Many monoterpenes are used as food flavors and food additives, such as bornyl acetate, citral, eucalyptol, menthol, hinokitiol, camphene and limonene.[17][18] Menthol, hinokitiol and thymol are also used in oral hygiene products. Thymol also has antiseptic and disinfectant properties.[19]

Volatile monoterpenes produced by plants can attract or repel insects, thus some of them are used in insect repellents, such as citronellol, eucalyptol, limonene, linalool, hinokitiol, menthol and thymol.[18]

Ascaridole, camphor and eucalyptol are monoterpenes that have pharmaceutical use.[20][21]

See also[edit]


  1. ^ Eberhard Breitmaier (2006). "Hemi‐ and Monoterpenes". Terpenes: Flavors, Fragrances, Pharmaca, Pheromones. doi:10.1002/9783527609949.ch2.
  2. ^ Davis, Edward M.; Croteau, Rodney (2000). "Cyclization enzymes in the biosynthesis of monoterpenes, sesquiterpenes, and diterpenes". Topics in Current Chemistry. 209: 53–95. doi:10.1007/3-540-48146-X_2.CS1 maint: uses authors parameter (link)
  3. ^ Kumari, I.; Ahmed, M.; Akhter, Y. (2017). "Evolution of catalytic microenvironment governs substrate and product diversity in trichodiene synthase and other terpene fold enzymes". Biochimie. 144: 9. doi:10.1016/j.biochi.2017.10.003. PMID 29017925.
  4. ^ Pazouki, L.; Niinemets, Ü. (2016). "Multi-Substrate Terpene Synthases: Their Occurrence and Physiological Significance". Frontiers in Plant Science. 7: 1019. doi:10.3389/fpls.2016.01019. PMC 4940680. PMID 27462341.
  5. ^ Brown, R.T. (1975). "Bicyclic Monoterpenoids". Supplements to the 2nd Edition of Rodd's Chemistry of Carbon Compounds: 53–93. doi:10.1016/B978-044453346-3.50098-6.
  6. ^ Vil’, Vera; Yaremenko, Ivan; Ilovaisky, Alexey; Terent’ev, Alexander (2 November 2017). "Peroxides with Anthelmintic, Antiprotozoal, Fungicidal and Antiviral Bioactivity: Properties, Synthesis and Reactions". Molecules. 22 (11): 1881. doi:10.3390/molecules22111881.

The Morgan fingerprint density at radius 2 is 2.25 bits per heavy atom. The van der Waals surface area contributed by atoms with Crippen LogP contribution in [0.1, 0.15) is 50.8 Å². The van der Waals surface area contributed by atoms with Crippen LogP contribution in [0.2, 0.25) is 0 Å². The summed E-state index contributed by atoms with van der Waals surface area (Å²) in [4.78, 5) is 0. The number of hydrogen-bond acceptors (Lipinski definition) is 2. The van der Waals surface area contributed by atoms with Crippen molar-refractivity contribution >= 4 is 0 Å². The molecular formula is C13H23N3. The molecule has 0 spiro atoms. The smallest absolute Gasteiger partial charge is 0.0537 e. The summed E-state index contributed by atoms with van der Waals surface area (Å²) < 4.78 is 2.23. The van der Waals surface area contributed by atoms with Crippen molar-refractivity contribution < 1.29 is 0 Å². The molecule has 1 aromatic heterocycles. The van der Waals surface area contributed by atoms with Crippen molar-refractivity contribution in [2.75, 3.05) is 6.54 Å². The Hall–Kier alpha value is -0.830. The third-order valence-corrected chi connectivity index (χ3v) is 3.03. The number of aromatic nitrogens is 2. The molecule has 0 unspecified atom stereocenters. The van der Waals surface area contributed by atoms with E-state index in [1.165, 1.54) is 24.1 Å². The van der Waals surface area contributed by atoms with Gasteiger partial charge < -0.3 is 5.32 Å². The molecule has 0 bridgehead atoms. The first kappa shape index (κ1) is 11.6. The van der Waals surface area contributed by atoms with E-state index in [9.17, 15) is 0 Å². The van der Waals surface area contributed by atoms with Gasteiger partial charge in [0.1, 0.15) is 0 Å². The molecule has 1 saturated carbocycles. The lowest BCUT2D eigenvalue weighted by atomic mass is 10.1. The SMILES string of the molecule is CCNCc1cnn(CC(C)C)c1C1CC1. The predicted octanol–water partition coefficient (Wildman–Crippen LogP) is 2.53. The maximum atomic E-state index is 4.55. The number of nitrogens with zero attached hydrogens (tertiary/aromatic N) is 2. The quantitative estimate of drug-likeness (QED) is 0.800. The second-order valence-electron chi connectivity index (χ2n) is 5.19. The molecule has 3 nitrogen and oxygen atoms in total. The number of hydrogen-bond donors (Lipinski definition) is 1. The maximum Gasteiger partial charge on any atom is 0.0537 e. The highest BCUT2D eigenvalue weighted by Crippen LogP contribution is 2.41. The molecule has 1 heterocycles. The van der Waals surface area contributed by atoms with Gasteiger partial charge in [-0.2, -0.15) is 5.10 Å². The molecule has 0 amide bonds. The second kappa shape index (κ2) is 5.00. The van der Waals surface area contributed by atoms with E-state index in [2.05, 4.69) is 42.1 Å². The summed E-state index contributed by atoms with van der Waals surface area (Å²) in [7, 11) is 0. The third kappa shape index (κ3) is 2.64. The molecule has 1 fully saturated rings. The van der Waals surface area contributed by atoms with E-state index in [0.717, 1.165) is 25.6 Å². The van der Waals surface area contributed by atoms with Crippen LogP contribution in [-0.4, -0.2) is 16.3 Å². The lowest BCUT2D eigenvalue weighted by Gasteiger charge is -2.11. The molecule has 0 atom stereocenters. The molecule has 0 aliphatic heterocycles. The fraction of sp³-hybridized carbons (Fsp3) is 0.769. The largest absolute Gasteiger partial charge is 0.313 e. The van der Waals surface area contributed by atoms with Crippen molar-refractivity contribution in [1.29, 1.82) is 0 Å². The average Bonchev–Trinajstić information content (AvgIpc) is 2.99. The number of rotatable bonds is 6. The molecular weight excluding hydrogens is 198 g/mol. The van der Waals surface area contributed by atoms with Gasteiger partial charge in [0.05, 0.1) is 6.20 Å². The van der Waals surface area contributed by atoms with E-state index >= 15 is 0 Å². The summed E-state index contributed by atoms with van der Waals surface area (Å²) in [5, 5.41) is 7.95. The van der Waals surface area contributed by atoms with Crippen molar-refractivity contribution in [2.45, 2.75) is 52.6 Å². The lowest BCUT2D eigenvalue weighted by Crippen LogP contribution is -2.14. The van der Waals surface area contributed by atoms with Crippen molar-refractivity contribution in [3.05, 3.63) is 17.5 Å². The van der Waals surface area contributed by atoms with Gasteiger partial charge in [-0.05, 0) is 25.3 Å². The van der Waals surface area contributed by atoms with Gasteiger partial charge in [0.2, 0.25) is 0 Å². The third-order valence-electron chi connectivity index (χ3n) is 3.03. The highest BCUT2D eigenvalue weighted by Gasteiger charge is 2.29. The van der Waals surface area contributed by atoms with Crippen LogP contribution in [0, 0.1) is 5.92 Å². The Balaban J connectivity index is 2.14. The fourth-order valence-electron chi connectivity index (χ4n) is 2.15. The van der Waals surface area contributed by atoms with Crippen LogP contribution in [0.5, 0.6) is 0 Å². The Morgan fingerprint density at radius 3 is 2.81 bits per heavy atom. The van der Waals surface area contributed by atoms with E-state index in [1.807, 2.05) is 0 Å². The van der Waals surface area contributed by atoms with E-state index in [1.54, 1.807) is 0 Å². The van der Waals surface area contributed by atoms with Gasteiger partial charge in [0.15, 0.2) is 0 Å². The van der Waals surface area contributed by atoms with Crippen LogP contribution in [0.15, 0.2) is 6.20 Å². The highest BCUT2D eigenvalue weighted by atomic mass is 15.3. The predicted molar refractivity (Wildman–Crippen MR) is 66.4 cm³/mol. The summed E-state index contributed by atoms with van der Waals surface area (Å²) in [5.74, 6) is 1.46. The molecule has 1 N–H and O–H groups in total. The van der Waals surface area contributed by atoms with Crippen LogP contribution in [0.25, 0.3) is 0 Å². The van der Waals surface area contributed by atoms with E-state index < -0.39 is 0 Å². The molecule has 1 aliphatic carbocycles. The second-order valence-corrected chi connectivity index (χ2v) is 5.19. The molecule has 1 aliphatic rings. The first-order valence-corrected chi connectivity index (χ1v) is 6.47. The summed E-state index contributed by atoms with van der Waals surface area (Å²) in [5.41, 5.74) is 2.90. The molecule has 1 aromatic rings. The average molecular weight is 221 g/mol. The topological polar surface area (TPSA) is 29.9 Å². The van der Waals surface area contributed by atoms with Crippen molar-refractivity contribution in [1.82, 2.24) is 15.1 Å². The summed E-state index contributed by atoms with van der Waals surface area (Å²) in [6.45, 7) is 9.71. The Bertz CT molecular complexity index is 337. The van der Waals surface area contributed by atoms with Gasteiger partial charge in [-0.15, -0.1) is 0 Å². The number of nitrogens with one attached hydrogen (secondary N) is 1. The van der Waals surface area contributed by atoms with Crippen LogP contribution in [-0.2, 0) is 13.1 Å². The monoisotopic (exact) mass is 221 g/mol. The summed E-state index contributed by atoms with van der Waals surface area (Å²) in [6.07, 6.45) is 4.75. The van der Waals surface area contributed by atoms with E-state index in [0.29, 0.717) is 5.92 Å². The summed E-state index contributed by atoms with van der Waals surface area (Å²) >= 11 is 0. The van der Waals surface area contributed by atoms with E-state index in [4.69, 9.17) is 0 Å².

7. ^ Sjöström, Eero. "Chapter 5: Extractives". Wood Chemistry: Fundamentals and Applications (Second ed.). San Diego. ISBN 978-0-08-092589-9.
  8. ^ Rowell, Roger M. (2013). "Chater 3: Cell Wall Chemistry". Handbook of Wood Chemistry and Wood Composites (2nd ed.). Boca Raton: Taylor & Francis. ISBN 9781439853801.
  9. ^ D. V. Spracklen; B. Bonn; K. S. Carslaw (2008). "Boreal forests, aerosols and the impacts on clouds and climate" (PDF). Philosophical Transactions of the Royal Society A. 366 (1885): 4613–26. Bibcode:2008RSPTA.366.4613S. doi:10.1098/rsta.2008.0201. PMID 18826917.
  10. ^ "14 - Toxicological Aspects of Ingredients Used in Nonalcoholic Beverages". Non-alcoholic beverages. Volume 6: The Science of Beverages. Duxford, United Kingdom: Woodhead Publishing. 2019. ISBN 978-0-12-815270-6.
  11. ^ PDR for herbal medicines (4th ed.). Montvale, NJ: Thomson. 2007. p. 802. ISBN 1-56363-512-7.
  12. ^ "Herbs of the Labiatae". Encyclopedia of food sciences and nutrition (2nd ed.). Amsterdam: Academic Press. 2003. ISBN 978-0-12-227055-0.
  13. ^ Saeidnia, Soodabeh; Gohari, Ahmad Reza (2012). "Trypanocidal Monoterpenes". Studies in Natural Products Chemistry. 37: 173–190. doi:10.1016/B978-0-444-59514-0.00006-7.
  14. ^ Loza-Tavera, Herminia (1999). "Monoterpenes in Essential Oils". Chemicals via Higher Plant Bioengineering. 464: 49–62. doi:10.1007/978-1-4615-4729-7_5.
  15. ^ "Limonene".
  16. ^ Laszlo, Pierre (2007). Citrus: A history. Chicago: University of Chicago Press. ISBN 9780226470283.
  17. ^ Caputi, Lorenzo; Aprea, Eugenio (1 January 2011). "Use of Terpenoids as Natural Flavouring Compounds in Food Industry". Recent Patents on Food, Nutrition & Agriculturee. 3 (1): 9–16. doi:10.2174/2212798411103010009.
  18. ^ a b Comprehensive natural products chemistry (1st ed.). Amsterdam: Elsevier. 1999. p. 306. ISBN 978-0-08-091283-7.
  19. ^ "R.E.D. FACTS: Thymol" (PDF). United States Environmental Protection Agency.
  20. ^ "Camphor Cream and Ointment Information".
  21. ^ Tisserand, Robert (2014). "Chapter 13: Essential oil profiles". Essential oil safety : a guide for health care professionals (Second ed.). Edinburgh: Churchill Livingstone. ISBN 978-0-443-06241-4.